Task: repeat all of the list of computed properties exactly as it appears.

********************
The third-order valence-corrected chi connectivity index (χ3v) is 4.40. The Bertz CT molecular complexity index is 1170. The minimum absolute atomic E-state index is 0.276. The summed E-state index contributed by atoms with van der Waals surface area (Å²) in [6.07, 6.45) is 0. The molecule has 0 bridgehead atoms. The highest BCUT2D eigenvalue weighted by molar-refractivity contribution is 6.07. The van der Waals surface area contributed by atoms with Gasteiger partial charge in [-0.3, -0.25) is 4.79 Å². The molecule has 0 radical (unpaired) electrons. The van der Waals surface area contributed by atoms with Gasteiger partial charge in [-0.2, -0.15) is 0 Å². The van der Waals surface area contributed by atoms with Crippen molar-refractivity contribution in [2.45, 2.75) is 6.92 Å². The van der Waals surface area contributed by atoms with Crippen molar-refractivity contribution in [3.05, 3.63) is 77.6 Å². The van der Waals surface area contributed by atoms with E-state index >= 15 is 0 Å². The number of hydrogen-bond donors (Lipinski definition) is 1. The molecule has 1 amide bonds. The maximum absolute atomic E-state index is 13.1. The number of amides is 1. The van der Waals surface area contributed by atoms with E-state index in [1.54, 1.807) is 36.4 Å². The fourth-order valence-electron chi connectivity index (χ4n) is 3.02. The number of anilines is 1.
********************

The third-order valence-corrected chi connectivity index (χ3v) is 4.40. The Bertz CT molecular complexity index is 1170. The minimum absolute atomic E-state index is 0.276. The summed E-state index contributed by atoms with van der Waals surface area (Å²) in [6.07, 6.45) is 0. The molecule has 0 bridgehead atoms. The highest BCUT2D eigenvalue weighted by molar-refractivity contribution is 6.07. The van der Waals surface area contributed by atoms with Gasteiger partial charge in [-0.3, -0.25) is 4.79 Å². The molecule has 0 radical (unpaired) electrons. The van der Waals surface area contributed by atoms with Gasteiger partial charge in [-0.2, -0.15) is 0 Å². The van der Waals surface area contributed by atoms with Crippen molar-refractivity contribution in [2.45, 2.75) is 6.92 Å². The van der Waals surface area contributed by atoms with Crippen molar-refractivity contribution in [3.05, 3.63) is 77.6 Å². The van der Waals surface area contributed by atoms with E-state index >= 15 is 0 Å². The number of hydrogen-bond donors (Lipinski definition) is 1. The molecule has 1 amide bonds. The maximum absolute atomic E-state index is 13.1. The number of amides is 1. The van der Waals surface area contributed by atoms with E-state index in [1.54, 1.807) is 36.4 Å². The fourth-order valence-electron chi connectivity index (χ4n) is 3.02. The number of anilines is 1.